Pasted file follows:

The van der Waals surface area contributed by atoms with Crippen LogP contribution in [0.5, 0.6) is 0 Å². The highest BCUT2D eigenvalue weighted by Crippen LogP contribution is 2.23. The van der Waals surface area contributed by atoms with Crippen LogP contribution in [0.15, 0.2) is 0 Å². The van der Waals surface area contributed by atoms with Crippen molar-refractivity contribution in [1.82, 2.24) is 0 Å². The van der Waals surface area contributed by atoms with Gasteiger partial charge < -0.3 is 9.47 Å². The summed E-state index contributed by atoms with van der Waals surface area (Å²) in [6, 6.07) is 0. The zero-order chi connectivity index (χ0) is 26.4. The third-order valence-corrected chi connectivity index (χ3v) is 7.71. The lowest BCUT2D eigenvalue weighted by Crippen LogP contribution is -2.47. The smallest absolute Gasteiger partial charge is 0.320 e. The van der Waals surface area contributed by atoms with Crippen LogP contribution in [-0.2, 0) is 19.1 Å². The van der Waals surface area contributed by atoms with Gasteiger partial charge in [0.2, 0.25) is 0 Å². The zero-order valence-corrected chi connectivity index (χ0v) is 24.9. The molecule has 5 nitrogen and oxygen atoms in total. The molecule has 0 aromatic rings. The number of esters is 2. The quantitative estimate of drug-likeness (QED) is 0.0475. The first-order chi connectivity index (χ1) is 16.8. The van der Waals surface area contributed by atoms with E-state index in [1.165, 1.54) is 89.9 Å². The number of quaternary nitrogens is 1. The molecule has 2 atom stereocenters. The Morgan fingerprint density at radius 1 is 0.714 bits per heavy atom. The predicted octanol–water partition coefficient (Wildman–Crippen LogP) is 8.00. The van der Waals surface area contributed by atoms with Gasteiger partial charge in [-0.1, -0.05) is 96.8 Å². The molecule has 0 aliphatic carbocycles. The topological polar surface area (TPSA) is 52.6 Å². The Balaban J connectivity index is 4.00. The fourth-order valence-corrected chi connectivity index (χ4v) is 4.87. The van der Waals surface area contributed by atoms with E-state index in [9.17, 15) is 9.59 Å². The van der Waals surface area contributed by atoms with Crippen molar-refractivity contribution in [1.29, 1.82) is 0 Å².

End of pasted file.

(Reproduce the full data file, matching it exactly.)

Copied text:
The van der Waals surface area contributed by atoms with Crippen LogP contribution in [0.5, 0.6) is 0 Å². The highest BCUT2D eigenvalue weighted by Crippen LogP contribution is 2.23. The van der Waals surface area contributed by atoms with Crippen LogP contribution in [0.15, 0.2) is 0 Å². The van der Waals surface area contributed by atoms with Crippen molar-refractivity contribution in [1.82, 2.24) is 0 Å². The van der Waals surface area contributed by atoms with Gasteiger partial charge < -0.3 is 9.47 Å². The summed E-state index contributed by atoms with van der Waals surface area (Å²) in [6, 6.07) is 0. The zero-order chi connectivity index (χ0) is 26.4. The third-order valence-corrected chi connectivity index (χ3v) is 7.71. The lowest BCUT2D eigenvalue weighted by Crippen LogP contribution is -2.47. The smallest absolute Gasteiger partial charge is 0.320 e. The van der Waals surface area contributed by atoms with Crippen LogP contribution in [-0.2, 0) is 19.1 Å². The van der Waals surface area contributed by atoms with Gasteiger partial charge in [0.2, 0.25) is 0 Å². The zero-order valence-corrected chi connectivity index (χ0v) is 24.9. The molecule has 5 nitrogen and oxygen atoms in total. The molecule has 0 aromatic rings. The number of esters is 2. The quantitative estimate of drug-likeness (QED) is 0.0475. The first-order chi connectivity index (χ1) is 16.8. The van der Waals surface area contributed by atoms with E-state index in [1.165, 1.54) is 89.9 Å². The number of quaternary nitrogens is 1. The molecule has 2 atom stereocenters. The Morgan fingerprint density at radius 1 is 0.714 bits per heavy atom. The predicted octanol–water partition coefficient (Wildman–Crippen LogP) is 8.00. The van der Waals surface area contributed by atoms with Gasteiger partial charge in [-0.1, -0.05) is 96.8 Å². The molecule has 0 aliphatic carbocycles. The topological polar surface area (TPSA) is 52.6 Å². The Balaban J connectivity index is 4.00. The fourth-order valence-corrected chi connectivity index (χ4v) is 4.87. The van der Waals surface area contributed by atoms with E-state index in [9.17, 15) is 9.59 Å². The van der Waals surface area contributed by atoms with Crippen molar-refractivity contribution in [1.29, 1.82) is 0 Å².